American Baptist and
American Baptist and
"A PEEK INTO THE FISHBOWL"
by Debra Hegley
When the Pastor-Parish Relations Committee requested that I write a Dialogue article about life in a Pastor’s family, I found myself searching for something to say. I hope these thoughts will prove helpful.
In many ways the pastor’s daily home life is much like that of other families. There is the rhythm of the household: meals together, children to raise, and there are bills to pay. A big difference for most, if not all Pastoral families, is that as Pastors are called to be available for the church and church families, and more often than not, this places church needs ahead of the biological family. Serving Christ through their call to a particular ministry is their purpose. As adults entering into Parish life we understand this reality. This is not to say that in selfish, less Christ centered moments there is not a feeling of disappointment when family plans are suddenly altered. This is a human family after all.
In a single Pastor church, such as U.C.P. there is also the void for the Pastor’s family in not having a Pastor. We must be creative in finding the moral and spiritual support we need.
I believe Pastoral life is hardest for the children. As much as we focus on the privilege to serve, this does not always satisfy a child’s heart or soothe the frustration of having another family centered activity redefined, postponed or cancelled. It does not quiet the “Why can’t we be like everybody else” question. Children see other families spending time together on weekends as the Pastor’s workload remains constant on weekends.
Although the Pastor may appear to spend a lot of time at home, much of this time is spent closeted away working on sermons, newsletter articles, documents for denominations, reports for various committees and a myriad of other tasks. In most professions there exists a separation between work life and home life. For our families that distinction is unclear, perhaps nonexistent.
The Pastor’s family spends a great deal of time “on the job” with him/her. Imagine if all of your children spent many hours in your place of work interacting with your colleagues. What a different view they would likely have of your work and maybe the folks with whom you work.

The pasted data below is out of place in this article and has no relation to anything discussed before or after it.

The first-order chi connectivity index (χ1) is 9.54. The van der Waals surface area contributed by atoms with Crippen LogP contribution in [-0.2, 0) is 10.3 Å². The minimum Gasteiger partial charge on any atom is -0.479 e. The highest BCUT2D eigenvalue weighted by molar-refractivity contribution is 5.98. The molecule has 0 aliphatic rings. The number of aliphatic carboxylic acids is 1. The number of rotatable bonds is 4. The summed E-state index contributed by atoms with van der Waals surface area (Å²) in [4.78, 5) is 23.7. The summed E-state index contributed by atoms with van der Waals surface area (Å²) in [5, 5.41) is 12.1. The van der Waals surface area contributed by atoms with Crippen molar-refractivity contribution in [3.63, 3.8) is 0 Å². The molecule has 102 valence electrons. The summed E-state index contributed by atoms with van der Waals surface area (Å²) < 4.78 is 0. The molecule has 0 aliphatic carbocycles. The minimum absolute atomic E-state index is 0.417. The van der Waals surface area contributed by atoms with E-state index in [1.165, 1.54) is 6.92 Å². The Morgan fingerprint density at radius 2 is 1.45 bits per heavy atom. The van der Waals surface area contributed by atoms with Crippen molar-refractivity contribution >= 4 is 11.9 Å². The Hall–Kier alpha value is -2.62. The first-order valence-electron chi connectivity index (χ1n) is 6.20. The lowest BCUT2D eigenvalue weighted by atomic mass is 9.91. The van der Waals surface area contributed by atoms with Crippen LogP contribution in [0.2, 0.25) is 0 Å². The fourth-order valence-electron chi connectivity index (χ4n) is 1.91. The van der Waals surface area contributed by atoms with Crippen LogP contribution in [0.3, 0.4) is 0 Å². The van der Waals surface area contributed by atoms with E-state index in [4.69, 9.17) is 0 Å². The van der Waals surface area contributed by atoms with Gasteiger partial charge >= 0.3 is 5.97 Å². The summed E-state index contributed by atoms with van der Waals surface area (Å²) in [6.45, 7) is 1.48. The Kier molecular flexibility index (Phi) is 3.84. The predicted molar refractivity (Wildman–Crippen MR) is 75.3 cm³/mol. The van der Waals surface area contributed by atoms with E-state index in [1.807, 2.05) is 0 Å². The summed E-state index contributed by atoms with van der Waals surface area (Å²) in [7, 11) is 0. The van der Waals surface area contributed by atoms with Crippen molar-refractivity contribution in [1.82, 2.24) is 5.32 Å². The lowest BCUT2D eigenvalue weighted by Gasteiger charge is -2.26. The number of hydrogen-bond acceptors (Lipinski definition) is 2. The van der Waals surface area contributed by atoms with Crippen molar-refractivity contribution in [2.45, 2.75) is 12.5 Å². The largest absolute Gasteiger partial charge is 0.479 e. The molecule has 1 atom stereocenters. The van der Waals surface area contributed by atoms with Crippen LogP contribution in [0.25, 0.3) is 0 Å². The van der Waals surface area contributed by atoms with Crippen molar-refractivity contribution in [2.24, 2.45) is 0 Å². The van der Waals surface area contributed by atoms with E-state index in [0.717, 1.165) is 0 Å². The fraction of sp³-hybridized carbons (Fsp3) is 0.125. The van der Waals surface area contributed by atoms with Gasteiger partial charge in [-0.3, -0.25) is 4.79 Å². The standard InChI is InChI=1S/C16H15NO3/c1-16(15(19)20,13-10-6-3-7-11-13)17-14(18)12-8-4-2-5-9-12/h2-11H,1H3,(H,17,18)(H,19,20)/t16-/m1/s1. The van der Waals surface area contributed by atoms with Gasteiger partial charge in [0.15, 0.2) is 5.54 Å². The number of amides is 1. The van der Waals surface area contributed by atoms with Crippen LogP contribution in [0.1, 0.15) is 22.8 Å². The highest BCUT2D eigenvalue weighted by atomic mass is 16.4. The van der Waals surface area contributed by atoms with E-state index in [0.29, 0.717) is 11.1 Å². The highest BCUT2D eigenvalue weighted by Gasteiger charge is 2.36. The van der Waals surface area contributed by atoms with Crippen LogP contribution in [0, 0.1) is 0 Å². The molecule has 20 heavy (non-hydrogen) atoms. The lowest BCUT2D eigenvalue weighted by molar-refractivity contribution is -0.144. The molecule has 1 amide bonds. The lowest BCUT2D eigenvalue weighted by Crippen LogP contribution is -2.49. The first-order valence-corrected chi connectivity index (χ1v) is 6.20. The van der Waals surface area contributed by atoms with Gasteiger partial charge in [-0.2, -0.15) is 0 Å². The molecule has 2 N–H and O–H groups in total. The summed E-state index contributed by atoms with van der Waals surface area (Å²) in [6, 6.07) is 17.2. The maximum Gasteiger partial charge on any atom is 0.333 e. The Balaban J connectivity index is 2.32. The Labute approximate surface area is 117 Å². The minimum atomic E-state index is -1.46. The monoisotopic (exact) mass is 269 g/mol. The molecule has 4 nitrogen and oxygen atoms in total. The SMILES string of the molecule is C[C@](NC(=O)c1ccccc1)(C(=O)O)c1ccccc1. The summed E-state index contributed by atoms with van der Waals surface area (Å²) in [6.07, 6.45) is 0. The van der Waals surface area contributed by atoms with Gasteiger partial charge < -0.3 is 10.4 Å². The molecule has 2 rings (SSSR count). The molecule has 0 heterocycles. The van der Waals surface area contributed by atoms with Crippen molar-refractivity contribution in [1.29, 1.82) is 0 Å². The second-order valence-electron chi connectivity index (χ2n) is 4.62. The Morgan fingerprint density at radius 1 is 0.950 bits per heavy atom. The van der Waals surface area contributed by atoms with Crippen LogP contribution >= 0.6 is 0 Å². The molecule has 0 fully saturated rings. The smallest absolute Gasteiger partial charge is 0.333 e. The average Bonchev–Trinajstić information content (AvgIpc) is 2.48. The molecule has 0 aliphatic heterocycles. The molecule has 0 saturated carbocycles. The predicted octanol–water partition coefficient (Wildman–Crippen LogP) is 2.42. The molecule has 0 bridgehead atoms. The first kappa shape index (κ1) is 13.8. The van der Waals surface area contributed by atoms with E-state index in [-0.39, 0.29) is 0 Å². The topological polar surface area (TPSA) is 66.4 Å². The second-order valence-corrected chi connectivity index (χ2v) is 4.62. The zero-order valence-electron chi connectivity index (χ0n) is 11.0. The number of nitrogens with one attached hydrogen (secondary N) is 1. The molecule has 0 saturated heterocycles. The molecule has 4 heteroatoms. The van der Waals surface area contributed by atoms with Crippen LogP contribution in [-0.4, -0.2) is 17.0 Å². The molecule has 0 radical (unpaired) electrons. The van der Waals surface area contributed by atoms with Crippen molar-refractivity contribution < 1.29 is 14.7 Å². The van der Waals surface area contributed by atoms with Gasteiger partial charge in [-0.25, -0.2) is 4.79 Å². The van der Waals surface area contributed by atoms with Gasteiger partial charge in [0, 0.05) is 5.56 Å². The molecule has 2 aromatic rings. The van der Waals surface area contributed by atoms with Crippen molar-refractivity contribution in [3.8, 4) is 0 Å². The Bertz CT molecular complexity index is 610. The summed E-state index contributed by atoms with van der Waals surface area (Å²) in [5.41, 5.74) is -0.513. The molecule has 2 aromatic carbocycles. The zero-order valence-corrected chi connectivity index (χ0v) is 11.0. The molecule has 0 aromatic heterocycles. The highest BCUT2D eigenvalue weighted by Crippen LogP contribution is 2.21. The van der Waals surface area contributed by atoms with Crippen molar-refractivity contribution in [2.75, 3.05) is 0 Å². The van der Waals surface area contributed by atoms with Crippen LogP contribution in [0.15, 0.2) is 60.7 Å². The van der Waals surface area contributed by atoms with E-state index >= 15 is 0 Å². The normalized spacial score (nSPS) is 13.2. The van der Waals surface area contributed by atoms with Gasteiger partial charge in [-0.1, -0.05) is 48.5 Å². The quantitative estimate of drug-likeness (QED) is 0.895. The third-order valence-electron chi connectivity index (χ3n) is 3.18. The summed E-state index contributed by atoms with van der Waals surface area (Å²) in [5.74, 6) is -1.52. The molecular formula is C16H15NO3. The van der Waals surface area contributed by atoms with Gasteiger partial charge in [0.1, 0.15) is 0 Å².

For some, like us, living in a Parsonage means that we even live on church property. This is not to say that the church owned home is not lovely and comfortable, but rather to give you insight that it does further melt home life into church life. As a member of the Trustees in one of the churches Jim served used to so accurately state, we are the current "tenants" of the parsonage.
I will not detail the remarkable number of meetings, functions, and obligations in which a Pastor participates within and outside the home church. My understanding is that this will be addressed by future articles. Suffice it to say, that the Sunday morning time slot is minute compared with the vast number of hours Pastors spend in service during the week.
When I was growing up, my adopted Grandfather was a Pastor. Thankfully, I entered into the role of Pastor’s spouse with realistic expectations. My adopted Grandmother was clear and candid about her life and this insight has been invaluable throughout my married life. She was my mentor, and whether she knew it or not, I was watching.
The ministry has vastly changed in the last few generations. Pastors were once regarded as scholars and the expectations placed upon them were quite different. Tending to some pastoral care and preaching a great sermon were their main focus. There was time during most weeks to compose and memorize a sermon. Now the ministry brings with it a multitude of varied obligations and expectations. When in the midst of all the daily challenges, you receive a quality sermon from the Pastor you are truly blessed. Imagine for a moment that you were required to write a thought provoking and factually accurate dissertation every week, and you were to make your delivery captivating for a diverse group of people. This was to be achieved in the midst of your other daily duties.
In conclusion, I must tell you, it is with deep gratitude in my heart that I join Jim in serving U.C.P. It is truly a privilege to be present in this church body. It is my prayer filled hope that as you read my words, just for a moment you could glimpse the realities of Pastoral family life. We do indeed consider our family blessed to serve the Lord through Parish ministry here at U.C.P. As we celebrate your joys and mourn your sorrows, we are honored in the sharing. Yet as humble humans it is sometimes weighty. We so appreciate those who uplift us in words and with prayer.
A few pictures...